I used to think online writing contests were for lucky people. You know the type I mean—some folks are just lucky, always winning free vacations, Goodreads giveaways, or hitting it big on a slot machine. Me? Not so much. I didn’t even win a free water bottle with my employer’s name printed on it, that time they gave away 6 of them at a meeting that only had 8 attendees. No big deal. I didn’t want that water bottle anyway! But I never win stuff. I just don’t have luck like that. So why would I enter a writing contest?
Pitch Wars isn’t just any contest, though. I like to describe it as The Voice, but for writers: entrants submit a query and first chapter of their completed manuscript to their choice of 4 potential mentors, who then choose 1 mentee to work with for a 2-month period with the goal of polishing the manuscript to agent-ready shine. Afterwards, the finalists are presented in a showcase, where agents can directly request pages—which means writers get to skip over the slush pile, and participating agents get the first crack at these new manuscripts.
It sounds great, right? A once-in-a-lifetime opportunity—except I’m not lucky. I never win anything. I probably wouldn’t get in. That’s what I was thinking in the days leading up to the submission window for Pitch Wars 2015, but hanging around on the Twitter hashtag (#PitchWars) and seeing the awesome community building even before the contest started, I decided to just go for it. And even though I’m not lucky, I did get in—and it changed everything for me.
I was selected by Kellye Garrett, also a mystery writer (check out her book, Hollywood Homicide, releasing in August from Midnight Ink!) who loves the same books I love, and who also loved my manuscript—except, well, the plot part of it. One of the first things she said once we started working together was, “I love this! We gotta change everything.” Kellye was able to see what I couldn’t—that the character and basic set-up of the mystery were solid, but the pacing was so very wrong that it seemed like I hadn’t even remotely considered pacing or suspense when I wrote it.
(Which was true.)
I considered myself a “pantser,” meaning I fly by the seat of my pants in my writing life, without plotting, planning, or outlining. Free-wheeling! It was working for me—after all, I’d finished five manuscripts in this way. Five manuscripts that had gotten me zero agents. (Maybe it wasn’t working after all.) So after Kellye informed me that we had to change the whole book, the next thing she said was I needed an outline.
By this point, I was a little freaked out. I didn’t know how to outline. I didn’t even know how to revise, since my previous efforts at revision had basically been limited to working on what was already written, rather than thinking up what could be written instead.
That right there is the beauty of Pitch Wars: during those 2 months, I learned those things. Kellye taught me to outline, to brainstorm, to fix pacing issues, to build tension, to begin and end each scene in the right place. She introduced me to the 3-act structure and showed me where to place plot twists to maximize momentum. I ended up essentially dismantling and rewriting the first 2/3 of the manuscript during the revision window. Armed with a new outline and a much, much better understanding of pacing, I rewrote about 60k words in 2 months—because there’s no better deadline than sheer terror, which is something else I learned during Pitch Wars.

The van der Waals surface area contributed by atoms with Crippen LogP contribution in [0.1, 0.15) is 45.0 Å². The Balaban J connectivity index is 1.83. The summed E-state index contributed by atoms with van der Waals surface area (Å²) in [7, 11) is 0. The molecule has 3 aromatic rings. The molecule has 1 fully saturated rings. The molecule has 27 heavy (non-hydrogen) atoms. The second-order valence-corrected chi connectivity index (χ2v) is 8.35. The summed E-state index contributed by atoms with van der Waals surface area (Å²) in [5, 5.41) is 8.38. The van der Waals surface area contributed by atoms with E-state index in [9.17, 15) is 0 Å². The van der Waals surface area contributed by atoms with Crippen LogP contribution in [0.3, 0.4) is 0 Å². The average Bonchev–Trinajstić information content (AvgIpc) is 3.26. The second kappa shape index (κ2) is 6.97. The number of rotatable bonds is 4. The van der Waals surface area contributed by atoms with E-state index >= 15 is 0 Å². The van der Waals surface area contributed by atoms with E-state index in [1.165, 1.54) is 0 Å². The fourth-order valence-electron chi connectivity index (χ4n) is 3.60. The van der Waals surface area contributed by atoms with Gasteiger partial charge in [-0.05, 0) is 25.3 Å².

I kid, I kid. It wasn’t scary. Pitch Wars was an incredible experience. I met tons of new people, learned for the first time what it means to revise, and I gained confidence in my work that I’d never had before. Even though Kellye wanted a lot of changes in my manuscript, she also believed in it—and me—so much more than I believed in myself. Thanks to her brilliant help on my book, it landed me an agent within a few days of the contest showcase, and a book deal with Minotaur about 2 months after that. And now, when it comes to plotting and pacing, I know what I need to do. None of this would’ve happened if I hadn’t decided to take a chance and entered Pitch Wars. So even if you aren’t typically lucky, forget about all the times you didn’t win a prize at the county fair. Pitch Wars is a contest that teaches you how to make your own luck, and that’s a prize worth winning.
Thank you so much for being our guest here today, Kristen, and congrats on your book!
Kristen Lepionka is the author of The Last Place You Look (June 13; Minotaur). She grew up mostly in a public library and could often be found in the adult mystery section well before she was out of middle school. She is the founding editor of Betty Fedora, a feminist crime fiction magazine, and her writing has been featured at Shotgun Honey, McSweeney’s Internet Tendency, Grift, and Black Elephant. She lives in Columbus, Ohio, with her partner and two cats. You can visit her at kristenlepionka.com